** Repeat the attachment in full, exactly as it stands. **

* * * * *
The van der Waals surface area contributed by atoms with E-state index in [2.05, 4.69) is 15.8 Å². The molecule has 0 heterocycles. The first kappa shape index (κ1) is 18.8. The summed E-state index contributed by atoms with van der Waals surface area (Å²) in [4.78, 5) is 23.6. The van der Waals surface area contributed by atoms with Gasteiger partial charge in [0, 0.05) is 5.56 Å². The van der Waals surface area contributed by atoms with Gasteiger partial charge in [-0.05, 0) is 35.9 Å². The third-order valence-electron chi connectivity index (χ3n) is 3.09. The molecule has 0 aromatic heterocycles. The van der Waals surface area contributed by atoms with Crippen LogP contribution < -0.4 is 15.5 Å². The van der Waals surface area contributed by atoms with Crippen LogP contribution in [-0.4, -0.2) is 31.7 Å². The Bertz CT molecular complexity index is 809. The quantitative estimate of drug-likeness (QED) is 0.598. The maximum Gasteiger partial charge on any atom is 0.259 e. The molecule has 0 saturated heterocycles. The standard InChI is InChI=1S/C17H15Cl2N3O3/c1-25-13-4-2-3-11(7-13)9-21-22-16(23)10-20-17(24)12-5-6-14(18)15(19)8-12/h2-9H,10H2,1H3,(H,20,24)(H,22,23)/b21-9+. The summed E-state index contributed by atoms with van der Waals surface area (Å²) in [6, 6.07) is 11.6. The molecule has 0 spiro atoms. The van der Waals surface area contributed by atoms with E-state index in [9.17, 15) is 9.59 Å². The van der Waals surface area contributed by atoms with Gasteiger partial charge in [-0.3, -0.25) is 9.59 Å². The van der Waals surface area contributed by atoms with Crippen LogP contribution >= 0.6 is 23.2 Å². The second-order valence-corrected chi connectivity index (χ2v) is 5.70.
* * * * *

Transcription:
The van der Waals surface area contributed by atoms with E-state index in [2.05, 4.69) is 15.8 Å². The molecule has 0 heterocycles. The first kappa shape index (κ1) is 18.8. The summed E-state index contributed by atoms with van der Waals surface area (Å²) in [4.78, 5) is 23.6. The van der Waals surface area contributed by atoms with Gasteiger partial charge in [0, 0.05) is 5.56 Å². The van der Waals surface area contributed by atoms with Gasteiger partial charge in [-0.05, 0) is 35.9 Å². The third-order valence-electron chi connectivity index (χ3n) is 3.09. The molecule has 0 aromatic heterocycles. The van der Waals surface area contributed by atoms with Crippen LogP contribution < -0.4 is 15.5 Å². The van der Waals surface area contributed by atoms with Crippen LogP contribution in [-0.4, -0.2) is 31.7 Å². The Bertz CT molecular complexity index is 809. The quantitative estimate of drug-likeness (QED) is 0.598. The maximum Gasteiger partial charge on any atom is 0.259 e. The molecule has 0 saturated heterocycles. The standard InChI is InChI=1S/C17H15Cl2N3O3/c1-25-13-4-2-3-11(7-13)9-21-22-16(23)10-20-17(24)12-5-6-14(18)15(19)8-12/h2-9H,10H2,1H3,(H,20,24)(H,22,23)/b21-9+. The summed E-state index contributed by atoms with van der Waals surface area (Å²) in [6, 6.07) is 11.6. The molecule has 0 spiro atoms. The van der Waals surface area contributed by atoms with E-state index in [9.17, 15) is 9.59 Å². The van der Waals surface area contributed by atoms with Gasteiger partial charge in [-0.3, -0.25) is 9.59 Å². The van der Waals surface area contributed by atoms with Crippen LogP contribution >= 0.6 is 23.2 Å². The second-order valence-corrected chi connectivity index (χ2v) is 5.70.